I Eat Well.
Really, Really Well.
Studying nutrition, biology, biochemistry, physiology, and neuroscience is a major passion of mine. My idea of entertainment is reading medical journals and attending my university labs. (I know, nerd alert.) I have been applying what I know to my own body for over 7 years now, and not only have I amassed a wealth of knowledge from the literature, but also on an anecdotal level, both from myself and from my beautiful, inquisitive readers (you).
You can step into the Epic Beauty Guide time machine and read past posts that mention my forays into vegetarianism, veganism, raw food, Tim Ferriss’s slow carb, and everywhere in between. I love experimenting and I never do anything half-ass. Raw food you say? 100%. Right now. Let’s do it. I discover a lot along the way, and the process always leads me back to center, back where the sanity and practicality hang out.
What I have learned in these 7+ years of research and personal experimentation, is that there are a set of food guidelines that I MUST follow in order to be and look my best. This is not to say that I am fixed in a specific “diet” (read: not “diet” in the weight loss sense of the word). I make adjustments and play with variables as part of an ongoing process called life, and it has become second nature. Most importantly, I unwaveringly hold true this one belief: a beautiful, glowing physical appearance is achieved mostly through internal means – low stress (see Part 1), good food, and generally being a decent human being. But I’m here to talk about my food today, so let’s get rolling.
I do not count calories. I eat when I am hungry and I eat until I am satisfied. That does not work for everyone, particularly if you have a metabolic issue, but it is what works for me. I eat slowly, enjoying my food and allowing my satiety signals to come through so I do not overeat.
I eat a lot of fat. I eat the right kind of fat and in the right context. This means I eat saturated and monounsaturated fats, typically with high levels of omega 3s. I avoid polyunsaturated fats, such as those found in nuts and seeds, which are high in omega 6s (these tend to be inflammatory when there’s too many of them and not enough 3s). Regarding context, this means I do not eat a lot of fat and a lot of carbohydrates. Fat + carbs (particularly sugar) = weight gain. It’s a simplistic equation, but pretty true nonetheless. Think about it. If you’re chowing down on some big slice of Cheesecake Factory cheesecake, that thing is going to hit you with 30+ grams of carbohydrate (from refined sugar, which means no fiber to slow it down) in one go, along with a hefty portion of fat. So when you put on a few pounds after repeat affairs with the cheesecake, you are inclined to blame the fat, but alas, it was the dreadful combination, and the carbs are actually more guilty. This has a lot to do with how your body stores carbohydrate (glucose). When your muscles are sitting pretty with a full bank of glycogen, where are the various sugars from your carbalicious meal going to go? Uh, fat cells. There’s nowhere else for it to go.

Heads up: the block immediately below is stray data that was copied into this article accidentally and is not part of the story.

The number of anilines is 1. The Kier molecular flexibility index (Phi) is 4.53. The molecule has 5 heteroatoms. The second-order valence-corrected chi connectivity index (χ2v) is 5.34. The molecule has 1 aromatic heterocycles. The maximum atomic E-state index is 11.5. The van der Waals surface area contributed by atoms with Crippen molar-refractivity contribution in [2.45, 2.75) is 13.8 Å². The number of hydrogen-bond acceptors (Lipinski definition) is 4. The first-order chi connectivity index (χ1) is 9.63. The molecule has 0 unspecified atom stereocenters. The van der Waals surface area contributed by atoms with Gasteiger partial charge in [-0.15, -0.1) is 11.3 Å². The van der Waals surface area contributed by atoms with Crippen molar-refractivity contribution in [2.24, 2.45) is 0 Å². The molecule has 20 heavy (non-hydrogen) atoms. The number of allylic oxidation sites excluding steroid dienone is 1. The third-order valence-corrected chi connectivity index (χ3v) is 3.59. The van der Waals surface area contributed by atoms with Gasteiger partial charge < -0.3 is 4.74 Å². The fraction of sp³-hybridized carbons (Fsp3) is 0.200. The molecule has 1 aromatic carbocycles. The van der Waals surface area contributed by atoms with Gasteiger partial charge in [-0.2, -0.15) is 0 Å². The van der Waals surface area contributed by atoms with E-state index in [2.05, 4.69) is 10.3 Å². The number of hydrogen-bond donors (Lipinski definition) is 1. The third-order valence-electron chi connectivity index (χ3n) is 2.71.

Here is a list of quality fats I use and eat on a regular basis, requested by one of my readers (thanks, Saffron):
- Coconut oil
- Extra virgin olive oil
- Duck fat (I don’t have easy access to quality duck fat, but this is a great fat to cook with if you can get it)
- Bacon fat or lard (extremely important this comes from healthy, foraging pigs or wild hogs)
- Grass-fed ghee
- Unsalted grass-fed butter (not suitable for those sensitive to dairy or notice a breakout correlation with consuming it)
- Wild-caught fatty fish like salmon, tuna belly, ocean trout, herring, anchovies
- Fattier cuts of grass-fed beef, e.g., T-bone, rib-eye, porterhouse, standing rib roast, brisket, round roasts, 10–20% ground beef
- Fattier cuts of pasture-raised chicken and turkey, e.g., dark meat in general, skin-on chicken thighs
- Liver and liverwurst
- Pastured, omega 3 eggs
- Macadamia nut oil (I don’t use this for cooking, just for homemade mayo and cold dressings)
- Full fat raw goat milk kefir (made by my local goat farmer, a special treat)
- Coconut cream and coconut butter (super delicious to eat on its own)
- Almond flour (I use this to make gluten-free baked treats on occasion)
My results from eating a lot of good fats was (and is) this: balanced hormones, stable and sufficient cholesterol levels (which is essential for balanced levels of sex hormones, just FYI), and super moisturized skin. Lotion? Pffft! One of the biggest payoffs for me is that I no longer have dry, super sensitive skin. If you’ve been with me these past few years, you’ll remember I used to talk about the woes of dryness and redness and what not. That is a thing of the past, thanks to fat. So for the past (almost) 2 years, my fat intake has enabled me to forgo any body moisturizers, has eliminated random dry spots that crop up in winter, has greatly thickened my hair (I thank the increased protein for that, too), and removed all redness. After bathing in hot water or washing my face, my skin would get red. Not anymore. Fat is your friend.